Mabbuha / matbucha / stewed bell pepper and tomato salad

A bit fruity, sweet, sour and picante with a creamy texture. While it goes with many kinds of dishes, I like pairing it with an eggplant omelet for breakfast.
This is a recent WOW dish for me, and something I make repeatedly to have on hand. Adapted from a recipe by Ta-im, an Israeli restaurant in Tokyo, published in Ryori Tsushin [The Cuisine Press] May 2018 issue.

Whole recipe:
309 calories; 6.4 g protein; 25.0 g fat; 34.5 g carbohydrate; 2.7 g net carbs; 287 mg sodium; 0 mg cholesterol; 10.7 g fiber

1/6 recipe:
52 calories; 1.1 g protein; 4.2 g fat; 6.1 g carbohydrate; 2.7 g net carbs; 48 mg sodium; 0 mg cholesterol; 1.8 g fiber

1/8 recipe:
39 calories; 0.8 g protein; 3.1 g fat; 4.6 g carbohydrate; 2.7 g net carbs; 36 mg sodium; 0 mg cholesterol; 1.3 g fiber


(Enough for 6-8 small servings)
Approx. 500 g (2-3) red bell peppers (510 g in photo), which yield 300+ g roasted, peeled and seeded
Approx. 300 g tomatoes in total
      1 ripe tomato (131 g in photo)
      170-200 g canned tomatoes (170 g in photo)
1 clove garlic
1-2 hot peppers (2 Thai peppers in photo)
1/2 tsp cumin powder
1/2 tsp coriander powder
1/2 tsp paprika powder
1/2 tsp shiokoji salted rice malt
1 tbsp olive oil


Roast bell peppers.
Turn from time to time to prevent them from bursting.
Cool in container to catch juice.

When cool enough to touch, skin and seed while saving all juice, and cut into 3-4 cm pieces.
Here, 510 g bell peppers yielded 332 g (including juice) after peeling and seeding.


Meanwhile, skin tomato and dice.
Finely chop garlic.
Remove seeds (optional) of Thai peppers, and chop.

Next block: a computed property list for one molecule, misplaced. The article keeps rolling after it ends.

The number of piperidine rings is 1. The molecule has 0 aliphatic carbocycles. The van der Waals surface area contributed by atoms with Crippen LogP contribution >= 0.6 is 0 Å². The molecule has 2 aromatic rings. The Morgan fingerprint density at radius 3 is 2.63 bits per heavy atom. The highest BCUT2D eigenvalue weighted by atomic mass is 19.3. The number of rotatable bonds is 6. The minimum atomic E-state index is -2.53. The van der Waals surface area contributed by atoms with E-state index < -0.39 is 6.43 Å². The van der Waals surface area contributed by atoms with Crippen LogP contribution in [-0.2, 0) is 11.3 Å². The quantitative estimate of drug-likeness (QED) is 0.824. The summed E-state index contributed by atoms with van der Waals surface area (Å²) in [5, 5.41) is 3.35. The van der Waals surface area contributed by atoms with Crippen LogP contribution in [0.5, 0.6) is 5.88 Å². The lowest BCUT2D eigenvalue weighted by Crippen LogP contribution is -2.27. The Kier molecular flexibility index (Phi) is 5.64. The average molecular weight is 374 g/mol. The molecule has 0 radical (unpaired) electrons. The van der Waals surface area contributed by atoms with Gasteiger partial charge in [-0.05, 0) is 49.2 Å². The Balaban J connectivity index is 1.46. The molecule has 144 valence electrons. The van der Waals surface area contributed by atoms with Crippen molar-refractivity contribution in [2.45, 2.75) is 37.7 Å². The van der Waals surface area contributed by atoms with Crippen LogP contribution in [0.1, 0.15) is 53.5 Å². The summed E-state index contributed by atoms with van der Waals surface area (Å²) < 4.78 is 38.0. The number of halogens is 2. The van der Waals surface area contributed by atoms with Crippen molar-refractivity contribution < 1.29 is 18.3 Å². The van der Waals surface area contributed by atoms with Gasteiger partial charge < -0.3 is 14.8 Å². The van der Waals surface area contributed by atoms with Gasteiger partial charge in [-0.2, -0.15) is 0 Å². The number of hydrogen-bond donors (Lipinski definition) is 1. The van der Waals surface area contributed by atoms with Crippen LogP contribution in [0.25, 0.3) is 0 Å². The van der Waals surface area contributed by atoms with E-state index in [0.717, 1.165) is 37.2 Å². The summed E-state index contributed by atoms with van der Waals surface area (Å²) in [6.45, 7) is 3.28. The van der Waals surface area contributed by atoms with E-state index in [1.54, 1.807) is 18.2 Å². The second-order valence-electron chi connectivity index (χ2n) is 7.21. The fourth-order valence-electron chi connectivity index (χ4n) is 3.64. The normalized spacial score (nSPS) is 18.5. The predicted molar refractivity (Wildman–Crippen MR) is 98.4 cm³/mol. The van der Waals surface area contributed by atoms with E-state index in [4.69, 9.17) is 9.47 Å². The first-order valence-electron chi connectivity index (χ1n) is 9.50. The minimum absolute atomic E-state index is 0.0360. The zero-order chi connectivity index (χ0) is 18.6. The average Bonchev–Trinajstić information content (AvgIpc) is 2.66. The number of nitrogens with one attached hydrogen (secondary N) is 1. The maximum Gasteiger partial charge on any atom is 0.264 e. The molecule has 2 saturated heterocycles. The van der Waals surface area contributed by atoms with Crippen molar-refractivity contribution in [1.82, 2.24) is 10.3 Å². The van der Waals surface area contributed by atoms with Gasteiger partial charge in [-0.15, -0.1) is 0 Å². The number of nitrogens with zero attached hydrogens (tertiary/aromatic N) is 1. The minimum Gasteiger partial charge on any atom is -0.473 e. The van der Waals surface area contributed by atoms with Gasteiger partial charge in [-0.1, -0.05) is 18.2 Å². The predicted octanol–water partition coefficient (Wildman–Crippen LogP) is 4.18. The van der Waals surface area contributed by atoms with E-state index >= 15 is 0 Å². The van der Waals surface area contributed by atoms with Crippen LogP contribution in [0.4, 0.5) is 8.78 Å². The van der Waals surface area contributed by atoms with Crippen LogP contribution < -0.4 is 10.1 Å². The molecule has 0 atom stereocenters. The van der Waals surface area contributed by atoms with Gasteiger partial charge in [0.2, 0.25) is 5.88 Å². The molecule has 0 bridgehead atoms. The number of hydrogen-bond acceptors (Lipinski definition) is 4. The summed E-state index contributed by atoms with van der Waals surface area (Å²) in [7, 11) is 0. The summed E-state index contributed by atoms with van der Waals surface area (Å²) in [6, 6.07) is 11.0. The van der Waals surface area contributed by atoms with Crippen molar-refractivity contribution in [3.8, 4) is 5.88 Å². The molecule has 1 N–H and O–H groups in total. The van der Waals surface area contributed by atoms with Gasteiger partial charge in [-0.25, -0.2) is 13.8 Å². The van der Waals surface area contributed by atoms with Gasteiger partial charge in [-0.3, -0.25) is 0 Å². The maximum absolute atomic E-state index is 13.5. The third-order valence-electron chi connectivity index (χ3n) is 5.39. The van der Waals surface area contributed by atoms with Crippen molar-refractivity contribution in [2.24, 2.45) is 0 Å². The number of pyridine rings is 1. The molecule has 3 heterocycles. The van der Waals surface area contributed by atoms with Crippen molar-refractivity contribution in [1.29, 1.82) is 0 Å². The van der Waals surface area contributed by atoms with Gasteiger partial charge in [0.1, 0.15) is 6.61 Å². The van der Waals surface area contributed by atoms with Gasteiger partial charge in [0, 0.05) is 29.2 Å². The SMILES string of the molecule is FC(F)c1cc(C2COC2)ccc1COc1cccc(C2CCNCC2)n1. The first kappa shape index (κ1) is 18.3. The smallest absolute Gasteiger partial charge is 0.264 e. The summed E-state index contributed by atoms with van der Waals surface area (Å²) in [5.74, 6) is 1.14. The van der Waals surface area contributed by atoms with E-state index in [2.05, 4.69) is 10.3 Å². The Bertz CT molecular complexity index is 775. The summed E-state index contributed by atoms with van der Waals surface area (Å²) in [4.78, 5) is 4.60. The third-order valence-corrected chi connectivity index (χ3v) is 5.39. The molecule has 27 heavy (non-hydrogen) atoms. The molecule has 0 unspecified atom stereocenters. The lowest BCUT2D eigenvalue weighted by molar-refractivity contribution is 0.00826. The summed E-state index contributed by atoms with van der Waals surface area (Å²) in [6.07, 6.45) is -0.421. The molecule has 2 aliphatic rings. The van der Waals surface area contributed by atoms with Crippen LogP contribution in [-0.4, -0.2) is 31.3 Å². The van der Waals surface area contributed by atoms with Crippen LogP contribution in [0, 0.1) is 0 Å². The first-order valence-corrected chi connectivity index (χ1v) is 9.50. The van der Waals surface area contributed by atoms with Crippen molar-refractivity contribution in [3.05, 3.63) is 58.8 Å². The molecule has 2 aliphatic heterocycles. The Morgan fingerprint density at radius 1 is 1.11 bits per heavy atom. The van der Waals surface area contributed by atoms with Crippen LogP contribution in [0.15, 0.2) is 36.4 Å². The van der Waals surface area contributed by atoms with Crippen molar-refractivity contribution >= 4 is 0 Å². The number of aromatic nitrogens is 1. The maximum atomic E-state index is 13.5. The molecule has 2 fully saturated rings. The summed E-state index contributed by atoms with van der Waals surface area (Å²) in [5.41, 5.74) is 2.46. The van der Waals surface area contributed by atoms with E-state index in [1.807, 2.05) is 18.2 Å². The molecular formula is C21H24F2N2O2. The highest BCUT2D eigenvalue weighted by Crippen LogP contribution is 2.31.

Heat oil, and saute garlic on low heat until fragrant.

Add all remaining ingredients other than shiokoji, including juice from roasted bell peppers, and simmer on low to medium low heat for 90 minutes, stirring occasionally to prevent burning at the bottom.

Taste, and add shiokoji salted rice malt if necessary.


  • Keeps in fridge for at least several days.
  • Sodium content of this dish depends on canned tomatoes. Figure above is when using a product that contains 104 mg sodium per 100 g, but there are products with much lower sodium content. Using only fresh tomatoes or canned tomatoes without added salt is a better option for a reduced-sodium diet.
  • The nutritional figures above include numbers of shiokoji, a salt substitute packed with umami. Shiokoji (or salt) may not be needed at all, depending on saltiness from canned tomatoes. So wait to add shiokoji or salt until the very end.

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About the Author

Jervie David Montejar
A food lover who wants to try every delicious dishes around him and spread the news to everyone to try it as well. Finding the latest trends about food and restaurants around Cebu and the rest of the world :) "Life is uncertain. Eat dessert first." -Ernestine Ulmer
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